During the 2022-2023 farming season, Malawians witnessed fertiliser prices doubling by 100 percent, reaching a maximum of USD 60 per 50-kilogram bag. Concerns persist that these prices could further rise to USD 70 in the upcoming 2023-2024 farming season.
Nevertheless, amidst the challenging fertiliser supply and the soaring prices caused by a severe shortage of foreign exchange for imports, Malawi has experienced an unexpected surge in the utilisation of organic alternatives, including the use of human urine as a fertiliser for crop production.
Farmers have sought refuge in urine fertiliser as a viable substitute for chemical fertilisers. Besides being expensive, chemical fertilisers have been linked to environmental degradation, pollution from runoff, and the emission of greenhouse gases, all of which contribute to the exacerbation of climate change.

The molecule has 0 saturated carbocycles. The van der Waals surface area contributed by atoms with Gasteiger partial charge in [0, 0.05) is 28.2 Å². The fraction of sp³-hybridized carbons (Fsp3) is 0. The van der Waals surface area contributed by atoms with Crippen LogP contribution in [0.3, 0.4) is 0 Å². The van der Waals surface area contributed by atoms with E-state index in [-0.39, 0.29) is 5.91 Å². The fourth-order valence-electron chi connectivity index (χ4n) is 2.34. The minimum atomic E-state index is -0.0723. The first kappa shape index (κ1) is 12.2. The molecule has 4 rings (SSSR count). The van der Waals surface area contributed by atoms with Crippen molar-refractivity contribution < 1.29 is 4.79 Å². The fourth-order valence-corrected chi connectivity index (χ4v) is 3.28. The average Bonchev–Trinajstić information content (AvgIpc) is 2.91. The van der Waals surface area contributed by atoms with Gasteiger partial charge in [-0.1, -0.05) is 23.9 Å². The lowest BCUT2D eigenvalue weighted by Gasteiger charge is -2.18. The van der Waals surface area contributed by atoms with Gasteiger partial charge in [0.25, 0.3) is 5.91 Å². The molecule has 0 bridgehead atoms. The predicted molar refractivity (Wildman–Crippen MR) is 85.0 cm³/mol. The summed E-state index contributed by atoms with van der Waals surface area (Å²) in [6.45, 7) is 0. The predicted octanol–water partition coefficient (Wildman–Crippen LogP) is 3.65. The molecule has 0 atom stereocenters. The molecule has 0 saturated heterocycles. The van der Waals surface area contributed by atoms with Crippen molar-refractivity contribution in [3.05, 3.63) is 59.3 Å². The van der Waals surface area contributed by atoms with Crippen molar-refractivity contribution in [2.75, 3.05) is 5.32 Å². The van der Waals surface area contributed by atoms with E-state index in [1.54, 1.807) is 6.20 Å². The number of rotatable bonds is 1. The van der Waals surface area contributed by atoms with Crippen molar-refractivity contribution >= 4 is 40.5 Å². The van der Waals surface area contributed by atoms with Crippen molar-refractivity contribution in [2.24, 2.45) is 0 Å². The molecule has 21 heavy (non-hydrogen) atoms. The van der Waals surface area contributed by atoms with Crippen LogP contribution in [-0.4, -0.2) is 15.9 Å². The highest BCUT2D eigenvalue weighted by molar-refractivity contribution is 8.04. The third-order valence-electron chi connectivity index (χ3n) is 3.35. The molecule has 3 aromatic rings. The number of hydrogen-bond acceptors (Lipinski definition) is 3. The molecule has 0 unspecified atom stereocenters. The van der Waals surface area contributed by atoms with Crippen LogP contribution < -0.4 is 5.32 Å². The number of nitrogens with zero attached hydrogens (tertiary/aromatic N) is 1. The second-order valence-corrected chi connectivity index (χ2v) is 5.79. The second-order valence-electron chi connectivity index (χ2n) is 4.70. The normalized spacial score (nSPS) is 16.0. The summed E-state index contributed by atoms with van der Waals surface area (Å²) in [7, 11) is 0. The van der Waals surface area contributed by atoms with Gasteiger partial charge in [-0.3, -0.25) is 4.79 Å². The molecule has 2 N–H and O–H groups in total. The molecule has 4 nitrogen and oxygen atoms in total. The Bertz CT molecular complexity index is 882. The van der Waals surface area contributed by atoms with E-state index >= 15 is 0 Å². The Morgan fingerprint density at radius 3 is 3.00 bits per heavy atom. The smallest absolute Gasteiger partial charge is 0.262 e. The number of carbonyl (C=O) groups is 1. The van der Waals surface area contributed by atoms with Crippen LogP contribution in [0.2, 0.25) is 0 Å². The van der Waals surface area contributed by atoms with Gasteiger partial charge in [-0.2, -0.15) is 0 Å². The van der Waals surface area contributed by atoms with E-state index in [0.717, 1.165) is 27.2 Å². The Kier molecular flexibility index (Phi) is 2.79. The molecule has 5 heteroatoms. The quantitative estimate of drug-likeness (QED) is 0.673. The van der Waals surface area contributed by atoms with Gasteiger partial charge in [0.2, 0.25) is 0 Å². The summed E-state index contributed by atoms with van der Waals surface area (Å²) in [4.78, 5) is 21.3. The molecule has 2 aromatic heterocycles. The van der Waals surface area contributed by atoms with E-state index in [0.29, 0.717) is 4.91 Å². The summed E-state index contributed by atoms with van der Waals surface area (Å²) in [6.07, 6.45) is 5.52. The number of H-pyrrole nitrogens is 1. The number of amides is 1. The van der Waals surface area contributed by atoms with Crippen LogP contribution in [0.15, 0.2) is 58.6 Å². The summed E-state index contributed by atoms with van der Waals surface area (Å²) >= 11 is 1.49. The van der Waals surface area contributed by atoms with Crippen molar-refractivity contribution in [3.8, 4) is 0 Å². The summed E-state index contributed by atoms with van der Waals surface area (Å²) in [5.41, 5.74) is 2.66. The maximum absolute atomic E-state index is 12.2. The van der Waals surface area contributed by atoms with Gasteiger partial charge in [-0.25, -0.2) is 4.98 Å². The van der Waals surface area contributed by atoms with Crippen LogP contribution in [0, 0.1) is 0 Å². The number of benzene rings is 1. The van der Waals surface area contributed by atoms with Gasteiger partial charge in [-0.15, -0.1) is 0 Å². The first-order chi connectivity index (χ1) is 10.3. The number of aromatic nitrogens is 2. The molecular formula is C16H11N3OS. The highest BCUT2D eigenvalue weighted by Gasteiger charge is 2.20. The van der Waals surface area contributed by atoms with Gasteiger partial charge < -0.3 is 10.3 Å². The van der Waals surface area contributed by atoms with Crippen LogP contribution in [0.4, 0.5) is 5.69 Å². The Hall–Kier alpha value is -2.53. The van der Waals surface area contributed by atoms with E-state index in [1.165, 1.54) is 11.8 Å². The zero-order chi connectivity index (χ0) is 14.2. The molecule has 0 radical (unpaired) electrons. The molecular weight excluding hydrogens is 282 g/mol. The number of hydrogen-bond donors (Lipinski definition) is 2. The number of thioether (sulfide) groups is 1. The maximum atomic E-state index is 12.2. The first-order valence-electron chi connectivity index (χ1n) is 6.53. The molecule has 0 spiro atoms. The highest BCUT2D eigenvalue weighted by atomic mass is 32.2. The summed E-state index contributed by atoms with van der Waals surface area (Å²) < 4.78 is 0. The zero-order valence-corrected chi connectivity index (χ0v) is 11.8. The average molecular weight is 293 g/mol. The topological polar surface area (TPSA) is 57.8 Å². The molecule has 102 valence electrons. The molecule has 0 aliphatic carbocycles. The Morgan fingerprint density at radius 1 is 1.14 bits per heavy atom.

Esmie Katumbu, a 35-year-old Maize farmer from Neno, a southern district in Malawi, could not afford fertiliser throughout the 2022-2023 farming season. With the little savings she had, she prioritised buying food for her household and other basic needs.
“I could not afford a bag of fertiliser and I gave up,” Katumbu told FairPlanet. “But when I heard of urine fertiliser, I said I must try the new fertiliser. I gathered big plastic pails and placed them in my house and others in my relatives’ houses. Today, I can proudly say I have enough food in my house.”
THE URINE FERTILISER PHENOMENON
The utilisation of urine, known as Bionitrate fertiliser and spearheaded by a graduate from Lilongwe University of Agriculture and Natural Resources operating under the name Environmental Industries, has significantly enlightened local farmers and the government of Malawi.